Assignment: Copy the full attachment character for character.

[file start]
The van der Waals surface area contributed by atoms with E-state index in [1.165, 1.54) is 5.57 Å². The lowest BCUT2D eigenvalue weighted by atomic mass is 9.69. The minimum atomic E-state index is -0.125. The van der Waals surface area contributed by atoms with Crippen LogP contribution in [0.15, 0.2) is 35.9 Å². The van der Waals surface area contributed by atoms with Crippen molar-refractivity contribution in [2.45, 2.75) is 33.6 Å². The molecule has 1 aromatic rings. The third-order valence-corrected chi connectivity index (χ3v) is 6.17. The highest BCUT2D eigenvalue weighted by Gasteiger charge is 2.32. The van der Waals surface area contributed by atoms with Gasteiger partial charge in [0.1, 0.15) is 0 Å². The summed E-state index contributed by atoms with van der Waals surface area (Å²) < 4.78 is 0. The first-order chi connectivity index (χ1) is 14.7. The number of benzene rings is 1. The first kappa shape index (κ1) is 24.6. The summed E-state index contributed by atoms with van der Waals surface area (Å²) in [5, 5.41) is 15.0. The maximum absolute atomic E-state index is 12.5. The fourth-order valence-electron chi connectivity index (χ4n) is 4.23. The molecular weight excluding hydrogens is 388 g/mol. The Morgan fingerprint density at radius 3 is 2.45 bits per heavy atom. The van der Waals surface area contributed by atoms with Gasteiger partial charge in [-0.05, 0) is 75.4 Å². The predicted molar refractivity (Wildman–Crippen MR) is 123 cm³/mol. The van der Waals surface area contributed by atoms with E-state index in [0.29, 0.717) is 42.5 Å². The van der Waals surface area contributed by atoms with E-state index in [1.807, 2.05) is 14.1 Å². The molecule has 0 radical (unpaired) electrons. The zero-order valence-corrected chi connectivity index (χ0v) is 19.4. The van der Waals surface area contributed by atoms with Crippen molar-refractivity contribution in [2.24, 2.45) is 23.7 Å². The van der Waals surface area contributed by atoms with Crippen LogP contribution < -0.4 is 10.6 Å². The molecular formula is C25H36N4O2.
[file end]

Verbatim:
The van der Waals surface area contributed by atoms with E-state index in [1.165, 1.54) is 5.57 Å². The lowest BCUT2D eigenvalue weighted by atomic mass is 9.69. The minimum atomic E-state index is -0.125. The van der Waals surface area contributed by atoms with Crippen LogP contribution in [0.15, 0.2) is 35.9 Å². The van der Waals surface area contributed by atoms with Crippen molar-refractivity contribution in [2.45, 2.75) is 33.6 Å². The molecule has 1 aromatic rings. The third-order valence-corrected chi connectivity index (χ3v) is 6.17. The highest BCUT2D eigenvalue weighted by Gasteiger charge is 2.32. The van der Waals surface area contributed by atoms with Gasteiger partial charge in [0.1, 0.15) is 0 Å². The summed E-state index contributed by atoms with van der Waals surface area (Å²) < 4.78 is 0. The first-order chi connectivity index (χ1) is 14.7. The number of benzene rings is 1. The first kappa shape index (κ1) is 24.6. The summed E-state index contributed by atoms with van der Waals surface area (Å²) in [5, 5.41) is 15.0. The maximum absolute atomic E-state index is 12.5. The fourth-order valence-electron chi connectivity index (χ4n) is 4.23. The molecular weight excluding hydrogens is 388 g/mol. The Morgan fingerprint density at radius 3 is 2.45 bits per heavy atom. The van der Waals surface area contributed by atoms with Gasteiger partial charge in [-0.05, 0) is 75.4 Å². The predicted molar refractivity (Wildman–Crippen MR) is 123 cm³/mol. The van der Waals surface area contributed by atoms with E-state index in [0.29, 0.717) is 42.5 Å². The van der Waals surface area contributed by atoms with E-state index in [1.807, 2.05) is 14.1 Å². The molecule has 0 radical (unpaired) electrons. The zero-order valence-corrected chi connectivity index (χ0v) is 19.4. The van der Waals surface area contributed by atoms with Crippen molar-refractivity contribution in [2.24, 2.45) is 23.7 Å². The van der Waals surface area contributed by atoms with Crippen LogP contribution < -0.4 is 10.6 Å². The molecular formula is C25H36N4O2.